AVOID USING THE "S" word around Rolling Stones fans. That word, Sprint, is a source of anger for many people who bought into the company's latest scheme to hook new customers--a chance to buy Rolling Stones concert tickets before the general public. For Geoffrey Pearman, that offer meant "two days and lengthy stays in voice-mail jail" trying to get simple questions answered. He wanted to know if he'd be guaranteed to get seats if he switched, and if he'd get his choice of locations or be stuck in the rafters. He wanted to know how much he'd have to pay. He was told all that information and more was available once he dropped his long-distance company and joined the family of happy Sprint customers. "The combination of people flatly refusing to help and the amount of time I spent in voice-mail jail really got my blood going," says Pearman.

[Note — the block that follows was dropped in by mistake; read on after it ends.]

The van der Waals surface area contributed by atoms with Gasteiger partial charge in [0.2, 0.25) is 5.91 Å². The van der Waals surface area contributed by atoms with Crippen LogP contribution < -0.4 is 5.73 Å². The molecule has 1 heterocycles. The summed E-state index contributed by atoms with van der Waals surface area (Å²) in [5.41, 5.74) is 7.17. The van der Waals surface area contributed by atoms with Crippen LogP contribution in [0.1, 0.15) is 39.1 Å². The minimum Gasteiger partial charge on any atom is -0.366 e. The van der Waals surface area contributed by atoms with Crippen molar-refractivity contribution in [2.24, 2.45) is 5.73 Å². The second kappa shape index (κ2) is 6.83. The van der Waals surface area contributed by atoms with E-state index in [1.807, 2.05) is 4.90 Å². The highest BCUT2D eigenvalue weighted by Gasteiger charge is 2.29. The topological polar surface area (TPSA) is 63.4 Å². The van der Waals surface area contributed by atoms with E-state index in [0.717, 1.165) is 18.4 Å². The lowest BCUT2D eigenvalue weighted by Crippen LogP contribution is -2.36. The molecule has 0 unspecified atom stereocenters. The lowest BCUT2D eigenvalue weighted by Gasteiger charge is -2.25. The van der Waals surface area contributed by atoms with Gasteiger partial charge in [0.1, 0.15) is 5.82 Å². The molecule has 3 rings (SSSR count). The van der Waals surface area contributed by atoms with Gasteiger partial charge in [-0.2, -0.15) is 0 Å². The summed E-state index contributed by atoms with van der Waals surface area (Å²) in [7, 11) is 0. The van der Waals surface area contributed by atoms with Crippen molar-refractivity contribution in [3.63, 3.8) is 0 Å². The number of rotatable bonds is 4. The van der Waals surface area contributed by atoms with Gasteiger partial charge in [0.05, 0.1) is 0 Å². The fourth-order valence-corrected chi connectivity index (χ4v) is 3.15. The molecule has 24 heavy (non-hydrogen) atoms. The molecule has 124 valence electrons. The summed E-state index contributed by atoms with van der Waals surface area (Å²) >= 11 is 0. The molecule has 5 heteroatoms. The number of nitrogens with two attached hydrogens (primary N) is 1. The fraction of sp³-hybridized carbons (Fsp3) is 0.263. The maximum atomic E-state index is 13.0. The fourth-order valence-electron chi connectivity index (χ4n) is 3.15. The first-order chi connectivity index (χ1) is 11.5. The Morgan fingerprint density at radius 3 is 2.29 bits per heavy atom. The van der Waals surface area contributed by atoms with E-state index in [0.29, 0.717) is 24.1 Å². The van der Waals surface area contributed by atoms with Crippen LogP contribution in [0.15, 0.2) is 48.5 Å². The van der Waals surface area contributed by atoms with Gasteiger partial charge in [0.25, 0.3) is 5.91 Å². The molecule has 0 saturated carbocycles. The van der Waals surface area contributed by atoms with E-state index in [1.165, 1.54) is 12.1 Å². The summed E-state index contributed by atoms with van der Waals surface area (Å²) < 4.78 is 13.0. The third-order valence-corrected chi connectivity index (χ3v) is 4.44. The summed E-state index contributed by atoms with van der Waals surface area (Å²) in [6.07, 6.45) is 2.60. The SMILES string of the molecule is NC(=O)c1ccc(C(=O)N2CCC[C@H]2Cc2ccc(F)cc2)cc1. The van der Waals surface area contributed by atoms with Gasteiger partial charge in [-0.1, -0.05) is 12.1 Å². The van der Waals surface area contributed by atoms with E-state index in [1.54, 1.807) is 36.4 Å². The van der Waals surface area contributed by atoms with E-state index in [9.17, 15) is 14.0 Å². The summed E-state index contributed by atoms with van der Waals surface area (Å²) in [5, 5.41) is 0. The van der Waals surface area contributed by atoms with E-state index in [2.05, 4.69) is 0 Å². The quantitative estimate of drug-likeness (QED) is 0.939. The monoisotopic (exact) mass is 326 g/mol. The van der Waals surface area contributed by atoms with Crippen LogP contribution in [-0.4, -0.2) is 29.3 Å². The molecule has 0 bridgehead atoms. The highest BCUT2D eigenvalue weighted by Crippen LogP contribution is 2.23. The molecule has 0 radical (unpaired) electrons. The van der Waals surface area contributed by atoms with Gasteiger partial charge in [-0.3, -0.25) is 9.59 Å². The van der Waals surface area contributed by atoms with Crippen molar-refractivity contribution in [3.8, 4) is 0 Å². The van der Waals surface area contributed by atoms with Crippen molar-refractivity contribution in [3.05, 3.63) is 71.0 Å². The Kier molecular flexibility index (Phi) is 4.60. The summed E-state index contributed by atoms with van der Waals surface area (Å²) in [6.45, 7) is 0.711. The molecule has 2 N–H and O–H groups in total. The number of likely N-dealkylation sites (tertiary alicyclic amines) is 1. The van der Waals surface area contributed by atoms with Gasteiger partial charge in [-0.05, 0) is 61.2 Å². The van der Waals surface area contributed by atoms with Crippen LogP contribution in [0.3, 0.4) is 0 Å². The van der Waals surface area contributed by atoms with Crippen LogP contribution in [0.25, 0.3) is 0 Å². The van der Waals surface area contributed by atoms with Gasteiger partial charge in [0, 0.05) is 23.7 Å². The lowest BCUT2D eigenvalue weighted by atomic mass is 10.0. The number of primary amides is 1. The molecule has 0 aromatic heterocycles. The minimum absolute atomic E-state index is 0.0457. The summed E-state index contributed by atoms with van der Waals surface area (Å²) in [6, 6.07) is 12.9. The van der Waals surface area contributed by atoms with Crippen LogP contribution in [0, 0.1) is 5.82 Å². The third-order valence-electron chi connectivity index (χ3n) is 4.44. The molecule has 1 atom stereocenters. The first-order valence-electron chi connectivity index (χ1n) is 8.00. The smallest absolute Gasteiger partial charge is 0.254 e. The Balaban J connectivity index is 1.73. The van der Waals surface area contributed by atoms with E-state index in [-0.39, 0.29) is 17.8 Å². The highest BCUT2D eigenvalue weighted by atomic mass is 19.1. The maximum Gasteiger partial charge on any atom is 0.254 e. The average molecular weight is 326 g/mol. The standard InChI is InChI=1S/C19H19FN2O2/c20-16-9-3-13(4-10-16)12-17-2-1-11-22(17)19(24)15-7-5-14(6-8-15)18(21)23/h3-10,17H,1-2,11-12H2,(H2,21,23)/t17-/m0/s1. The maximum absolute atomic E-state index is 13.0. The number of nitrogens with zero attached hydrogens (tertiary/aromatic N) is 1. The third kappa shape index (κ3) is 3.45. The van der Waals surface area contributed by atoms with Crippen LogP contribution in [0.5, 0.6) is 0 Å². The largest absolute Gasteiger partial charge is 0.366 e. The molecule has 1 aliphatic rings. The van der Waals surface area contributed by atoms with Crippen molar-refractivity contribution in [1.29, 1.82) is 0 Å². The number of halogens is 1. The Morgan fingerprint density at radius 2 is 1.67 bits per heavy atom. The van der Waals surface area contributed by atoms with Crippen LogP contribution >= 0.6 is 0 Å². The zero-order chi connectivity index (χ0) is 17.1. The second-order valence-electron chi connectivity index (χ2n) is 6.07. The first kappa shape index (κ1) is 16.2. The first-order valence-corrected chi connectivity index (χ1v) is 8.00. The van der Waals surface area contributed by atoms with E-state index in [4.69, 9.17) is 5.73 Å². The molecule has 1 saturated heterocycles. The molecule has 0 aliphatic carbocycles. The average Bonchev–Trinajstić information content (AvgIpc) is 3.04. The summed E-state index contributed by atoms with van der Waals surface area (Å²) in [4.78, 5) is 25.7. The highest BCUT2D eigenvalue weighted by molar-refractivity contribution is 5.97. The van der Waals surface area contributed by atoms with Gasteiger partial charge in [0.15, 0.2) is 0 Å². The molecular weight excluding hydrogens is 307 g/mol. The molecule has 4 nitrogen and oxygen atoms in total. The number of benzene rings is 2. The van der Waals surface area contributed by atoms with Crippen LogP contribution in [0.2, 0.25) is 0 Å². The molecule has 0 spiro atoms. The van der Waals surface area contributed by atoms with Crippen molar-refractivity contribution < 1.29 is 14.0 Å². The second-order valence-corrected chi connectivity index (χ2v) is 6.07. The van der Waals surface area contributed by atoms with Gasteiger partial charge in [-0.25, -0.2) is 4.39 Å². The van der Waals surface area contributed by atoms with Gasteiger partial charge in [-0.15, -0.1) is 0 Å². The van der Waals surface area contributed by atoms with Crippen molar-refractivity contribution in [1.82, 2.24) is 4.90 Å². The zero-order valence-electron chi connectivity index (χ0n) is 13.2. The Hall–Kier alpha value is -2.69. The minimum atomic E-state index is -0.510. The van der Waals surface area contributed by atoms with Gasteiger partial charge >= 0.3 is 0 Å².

The company probably wouldn't have told anyway. Sprint spokesperson Mark Bonavia says the company isn't announcing how many tickets it reserved in any city, or how many people signed up to get them. Still, Bonavia calls the promotion a "great acquisition tool" that is succeeding "beyond our expectations." Apparently the long-distance company is more worried about acquisition than retention. Robin Johnston switched to Sprint when she heard about the promotion and was one of the first to call when the tickets went on sale. Her first calls only got her put on hold, and later a machine told her she'd already bought tickets. A day later, she'd been hung up on once and told three times she couldn't buy tickets. Eventually, by demanding to talk to a few supervisors, she was able to get someone to sell her tickets for a concert in Miami. Johnston says she'll wait 'til the concert is over, then become an ex-Sprint customer. Sprint admits some customers have had problems, but overall says employees are doing "a super job" handling the traffic.
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